Schools In Poorest Areas To Get £45M To Tackle Attainment Gap
24 July 2017, 12:29
More than £45 million is to go to schools in Scotland's most deprived areas to help close the gap in attainment in 2017/18.
The latest round of the Scottish Attainment Challenge funding will again go to the nine local authorities with the highest concentration of deprivation as well as 72 schools in poorer areas elsewhere.
The £750 million scheme was launched in 2015 to support projects to narrow the attainment gap between poorer pupils and their more affluent counterparts.
Education Secretary John Swinney announced the funding breakdown during a visit to Newark Primary School holiday club in Port Glasgow, Inverclyde, which was set up through previous attainment challenge funding for families to learn and play together.
He said: "Improving the education and life chances of our children and young people is the defining mission of this government.
"Central to this is the Scottish Attainment Challenge, which is providing £750 million during the course of this Parliament to tackle the poverty-related attainment gap by supporting hundreds of schools develop approaches to improve literacy, numeracy and health and wellbeing.
"During my visit to Newark Primary School, I was able to see first-hand the very real benefit this funding is having on children and young people, their families and the wider community.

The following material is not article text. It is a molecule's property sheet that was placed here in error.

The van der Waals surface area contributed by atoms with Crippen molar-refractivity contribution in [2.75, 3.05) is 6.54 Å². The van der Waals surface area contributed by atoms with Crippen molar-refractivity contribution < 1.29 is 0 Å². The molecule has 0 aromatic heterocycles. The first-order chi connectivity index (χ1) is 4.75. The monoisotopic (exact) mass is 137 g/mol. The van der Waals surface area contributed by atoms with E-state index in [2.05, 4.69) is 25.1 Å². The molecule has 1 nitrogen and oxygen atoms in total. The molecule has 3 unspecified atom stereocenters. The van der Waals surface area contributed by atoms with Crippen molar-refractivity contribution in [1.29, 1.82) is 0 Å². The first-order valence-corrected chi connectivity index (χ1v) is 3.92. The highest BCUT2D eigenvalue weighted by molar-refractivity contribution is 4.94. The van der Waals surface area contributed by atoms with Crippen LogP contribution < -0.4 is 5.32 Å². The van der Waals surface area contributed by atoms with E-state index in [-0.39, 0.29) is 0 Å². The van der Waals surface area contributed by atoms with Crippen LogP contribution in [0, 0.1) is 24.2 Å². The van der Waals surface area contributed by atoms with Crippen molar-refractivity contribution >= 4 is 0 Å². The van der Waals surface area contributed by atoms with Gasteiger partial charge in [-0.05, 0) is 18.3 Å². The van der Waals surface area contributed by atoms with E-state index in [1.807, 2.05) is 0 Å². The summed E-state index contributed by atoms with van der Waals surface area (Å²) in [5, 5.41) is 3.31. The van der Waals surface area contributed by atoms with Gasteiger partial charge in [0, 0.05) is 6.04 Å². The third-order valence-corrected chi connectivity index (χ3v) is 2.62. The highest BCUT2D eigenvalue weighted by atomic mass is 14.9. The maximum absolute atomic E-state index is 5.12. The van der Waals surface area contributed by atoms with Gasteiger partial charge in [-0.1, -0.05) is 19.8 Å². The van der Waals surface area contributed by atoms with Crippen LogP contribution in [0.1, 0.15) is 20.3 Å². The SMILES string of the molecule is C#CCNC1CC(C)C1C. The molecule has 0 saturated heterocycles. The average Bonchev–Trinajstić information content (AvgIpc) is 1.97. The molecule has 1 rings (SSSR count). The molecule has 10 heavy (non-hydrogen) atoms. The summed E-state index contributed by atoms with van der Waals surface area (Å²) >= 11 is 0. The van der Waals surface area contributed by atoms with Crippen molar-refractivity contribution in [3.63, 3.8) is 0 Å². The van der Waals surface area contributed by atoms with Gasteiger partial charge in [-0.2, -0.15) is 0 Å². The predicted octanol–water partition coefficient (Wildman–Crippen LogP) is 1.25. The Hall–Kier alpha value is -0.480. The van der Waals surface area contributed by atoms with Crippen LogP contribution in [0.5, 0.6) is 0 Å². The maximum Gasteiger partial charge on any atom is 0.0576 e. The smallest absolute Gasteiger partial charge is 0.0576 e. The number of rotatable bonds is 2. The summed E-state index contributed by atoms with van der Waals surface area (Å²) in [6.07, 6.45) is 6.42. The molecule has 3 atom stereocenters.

"Today's announcement ensures local authorities and individual schools where the need is greatest have substantial additional funding for the coming year to tailor their plans based on their own circumstances.
"This work, along with the introduction of Pupil Equity Funding, forms the backbone of our focus to target resources where they are needed the most whilst also empowering schools to ultimately improve the life chances of all children and young people in Scotland.''
The £120 million Pupil Equity Funding scheme involves schools being given about £1,200 per pupil linked to the number of youngsters who meet the criteria for free school meals to use in closing the attainment gap.
Inverclyde Council leader councillor Stephen McCabe said the funding was playing a "major part'' in the success of the region's education performance.
He said: "We have been able to more than double the provision of lunch clubs across Inverclyde this summer and hundreds of families have been enjoying the range of activities and lunches on offer.''
The nine council areas with the highest concentration of deprivation are Clackmannanshire, Dundee, East Ayrshire, Glasgow, Inverclyde, North Ayrshire, North Lanarkshire, Renfrewshire and West Dunbartonshire.